1. ## Integration of (x-1)^99

Hi there,

(x-1)^99 ∂x

Also, cos^3 (ø) sin (ø) ∂ø

t*e^-t^2 ∂t

many thanks

Bryn

2. Originally Posted by Bryn
Hi there,

(x-1)^99

many thanks

Bryn
$\int (x-1)^{99} \, dx = \frac{(x-1)^{100}}{100} + C$

3. But why is this, why doesn't the x-1 need integrating or differentiating

I can't see how you can just integrate x-1 as if it was q for example

Thanks

4. Originally Posted by Bryn
But why is this, why doesn't the x-1 need integrating or differentiating

I can't see how you can just integrate x-1 as if it was q for example

Thanks
because (x-1) is a function

q is ?

5. Originally Posted by skeeter
$\int (x-1)^{99} \, dx = \frac{(x-1)^{100}}{100} + C$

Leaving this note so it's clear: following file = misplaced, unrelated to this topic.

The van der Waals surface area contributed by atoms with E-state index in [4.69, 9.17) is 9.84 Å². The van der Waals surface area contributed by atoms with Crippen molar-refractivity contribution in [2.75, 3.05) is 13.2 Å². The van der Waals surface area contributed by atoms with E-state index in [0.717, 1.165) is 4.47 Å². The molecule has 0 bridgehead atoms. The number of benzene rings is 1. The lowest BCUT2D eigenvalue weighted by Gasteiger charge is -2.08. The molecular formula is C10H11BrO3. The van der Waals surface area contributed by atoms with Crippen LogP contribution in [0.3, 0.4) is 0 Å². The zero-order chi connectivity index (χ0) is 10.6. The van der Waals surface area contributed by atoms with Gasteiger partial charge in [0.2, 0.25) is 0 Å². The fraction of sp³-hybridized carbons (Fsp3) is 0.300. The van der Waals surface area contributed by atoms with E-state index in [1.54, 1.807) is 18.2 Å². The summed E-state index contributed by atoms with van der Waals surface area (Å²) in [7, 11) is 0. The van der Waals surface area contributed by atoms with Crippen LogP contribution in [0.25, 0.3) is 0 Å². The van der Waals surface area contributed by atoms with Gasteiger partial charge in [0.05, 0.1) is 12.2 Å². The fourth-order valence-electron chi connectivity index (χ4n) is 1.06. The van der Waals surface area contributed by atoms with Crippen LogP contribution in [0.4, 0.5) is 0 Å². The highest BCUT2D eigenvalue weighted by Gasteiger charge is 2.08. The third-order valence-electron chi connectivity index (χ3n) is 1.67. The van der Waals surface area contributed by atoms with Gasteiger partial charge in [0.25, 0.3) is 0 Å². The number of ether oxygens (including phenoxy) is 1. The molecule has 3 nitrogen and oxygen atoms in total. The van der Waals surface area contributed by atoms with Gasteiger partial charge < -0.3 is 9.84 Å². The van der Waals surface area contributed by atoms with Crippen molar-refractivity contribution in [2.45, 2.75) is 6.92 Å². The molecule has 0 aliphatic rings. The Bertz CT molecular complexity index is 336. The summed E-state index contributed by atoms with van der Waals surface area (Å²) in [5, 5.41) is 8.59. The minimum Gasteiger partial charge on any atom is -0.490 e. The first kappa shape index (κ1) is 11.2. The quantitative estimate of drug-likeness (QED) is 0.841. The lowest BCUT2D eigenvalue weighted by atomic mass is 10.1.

let $u=x-1$, then $du=dx$

and $\int (x-1)^{99} \, dx =\int (u)^{99} \, du =\frac{u^{100}}{100} + C= \frac{(x-1)^{100}}{100} + C$

6. Hello Bryn
Originally Posted by Bryn
Hi there,

(x-1)^99 ∂x

Also, cos^3 (ø) sin (ø) ∂ø

t*e^-t^2 ∂t

many thanks

Bryn
All these integrals can be solved by substitution. The first has already been done. I'll start you off for numbers 2 & 3.

2) Put $\cos\phi = u$

Then $-\sin\phi\; d\phi=du$

So $\int\cos^3\phi\sin\phi\;d\phi = -\int u^3\;du=...$

3) Put $e^{-t^2}=u$

Then $e^{-t^2}(-2t)\;dt=du$

So ...?